Sex after stroke: New study highlights survivors' fears

By Michael Merschel, American Heart Association News

katleho seisa/E+, Getty Images
(katleho seisa/E+, Getty Images)

Stroke survivors often have difficulty with sex, and it can affect their lives beyond the bedroom. A new study offers fresh insight on the barriers – and how health care providers might help.

Researchers interviewed 150 stroke patients at a medical center in Lima, Peru. Nearly 60% said they suffered from some kind of sexual dysfunction. Only 10% described their sex life as optimal.

The patients' average age was 63, and more than two-thirds were men. The most frequently reported problems were a decrease in the frequency of sexual encounters and decreased sexual desire.

Significantly, dysfunction was more related to how patients viewed their abilities than it was to their level of impairment, which was measured separately, said Dr. Victor Montalvan, the study's lead researcher.

"The objective part of the disability was not related to sexual dysfunction," said Montalvan, a neurologist at Texas Tech University Health Sciences Center in Lubbock. But the self-perception of seeming disabled was.

Depression and fear of having a new stroke during intercourse also were associated with dysfunction, he said.

The findings will be presented Wednesday at the American Stroke Association's virtual International Stroke Conference. The research is considered preliminary until published in a peer-reviewed journal.

Susan Barnason, a professor in the College of Nursing at the University of Nebraska Medical Center in Lincoln, said the research adds to what has been "quite a paucity of information" about stroke survivors and sexuality. Despite the study's focus on a single hospital in Peru, the findings track with what has been reported elsewhere, said Barnason, who was not involved in the new research.

Recovering sexuality after a stroke is important to a person's overall health, she said.

"It makes the patient feel like they're more normal," Barnason said. She was on the committee that wrote recommendations for sexual counseling for people with cardiovascular disease issued in 2013 by the American Heart Association and the European Society of Cardiology's Association of Cardiovascular Nursing and Allied Professions. If a survivor enjoyed a healthy sex life before their stroke, recovering that life can help them understand that "you may have some paralysis or speech issues, but that doesn't mean your whole body isn't working."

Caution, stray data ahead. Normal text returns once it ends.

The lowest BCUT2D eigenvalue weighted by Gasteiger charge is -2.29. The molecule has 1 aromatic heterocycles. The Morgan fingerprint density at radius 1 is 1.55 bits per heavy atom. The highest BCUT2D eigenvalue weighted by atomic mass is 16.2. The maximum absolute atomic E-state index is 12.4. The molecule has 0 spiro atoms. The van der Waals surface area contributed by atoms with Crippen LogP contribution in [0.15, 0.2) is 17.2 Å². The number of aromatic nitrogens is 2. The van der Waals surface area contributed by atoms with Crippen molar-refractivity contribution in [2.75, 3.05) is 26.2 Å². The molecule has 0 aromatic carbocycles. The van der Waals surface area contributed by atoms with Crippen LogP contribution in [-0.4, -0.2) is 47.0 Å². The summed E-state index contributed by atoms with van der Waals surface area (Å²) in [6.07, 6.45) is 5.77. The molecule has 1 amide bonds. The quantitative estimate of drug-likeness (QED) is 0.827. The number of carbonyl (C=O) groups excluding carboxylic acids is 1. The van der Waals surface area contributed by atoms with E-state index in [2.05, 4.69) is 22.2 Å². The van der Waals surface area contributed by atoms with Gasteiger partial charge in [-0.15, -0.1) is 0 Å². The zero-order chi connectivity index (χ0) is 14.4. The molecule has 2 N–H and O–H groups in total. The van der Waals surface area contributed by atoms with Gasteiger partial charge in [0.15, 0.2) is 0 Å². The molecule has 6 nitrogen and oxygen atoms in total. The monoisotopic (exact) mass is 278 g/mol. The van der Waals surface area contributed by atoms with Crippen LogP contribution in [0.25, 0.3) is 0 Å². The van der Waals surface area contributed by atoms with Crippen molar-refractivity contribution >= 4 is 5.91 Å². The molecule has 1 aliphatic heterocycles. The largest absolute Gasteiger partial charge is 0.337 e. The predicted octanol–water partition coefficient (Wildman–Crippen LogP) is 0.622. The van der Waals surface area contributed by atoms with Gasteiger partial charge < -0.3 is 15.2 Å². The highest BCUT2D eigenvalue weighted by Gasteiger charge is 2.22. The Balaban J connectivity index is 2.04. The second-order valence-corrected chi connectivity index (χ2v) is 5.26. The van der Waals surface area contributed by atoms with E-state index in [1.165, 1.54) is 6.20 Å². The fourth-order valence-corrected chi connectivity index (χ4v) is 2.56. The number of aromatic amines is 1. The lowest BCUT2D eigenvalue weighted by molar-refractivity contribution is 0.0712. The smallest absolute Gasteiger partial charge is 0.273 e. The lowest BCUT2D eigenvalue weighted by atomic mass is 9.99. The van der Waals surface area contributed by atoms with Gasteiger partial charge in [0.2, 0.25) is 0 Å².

Montalvan said the new study's findings on self-perceived limits reflect how people often learn to work around impairments. "There are people who are mildly disabled, but they really feel very deeply disabled. And there are people who are deeply disabled physically, but they think that they can do a lot of things."

He gave the example of people who might have lost use of their hands but learn to paint by holding a brush in their teeth. "They feel pretty functional," he said, despite being impaired.

Montalvan said that although stroke survivors should be cautious about physical activity, sex is not considered a specific risk factor for another stroke.

"Based on the guidelines that we reviewed, it really is not contraindicated for a person who has had a stroke in the past to continue their sexual life," he said. "It's actually good to restart a sexual life."

People should talk to their doctor about making sure underlying conditions such as high blood pressure or high blood sugar are under control and be aware of possible issues from other health problems such as an irregular heartbeat or an enlarged heart, he said.

Having sex is "reasonable" after a stroke, according to the AHA, which recommends health care providers ask survivors and their partners about sexual activity during follow-up exams.

That discussion can be difficult, Barnason said. "I think as providers, we take for granted that patients will say something if they need help. But it's important for providers to broach the topic."

Montalvan said his research interest was prompted by the vast number of patients asking him for help with sexual issues. Sexual concerns, he said, can be overlooked during follow-up care, when patients and doctors can be focused on addressing problems with speech or weakness.

In his study, none of the 15 doctors recruited to interview patients initially said they regularly asked patients about sexual topics. The doctors cited time pressure and the idea that the problems were best addressed by other specialists.

At the end of the study, though, most said they not only would be willing to do so more frequently, but they thought the discussions prompted a stronger doctor-patient relationship.

A healthy sex life, he said, also aids stroke recovery by enhancing a couple's relationship. People in good relationships are less likely to miss appointments, more likely to take their medication and less prone to depression.

"At the end of the day, keeping a good sexual function is good for cardiovascular health," Montalvan said. "It's good for emotional health."

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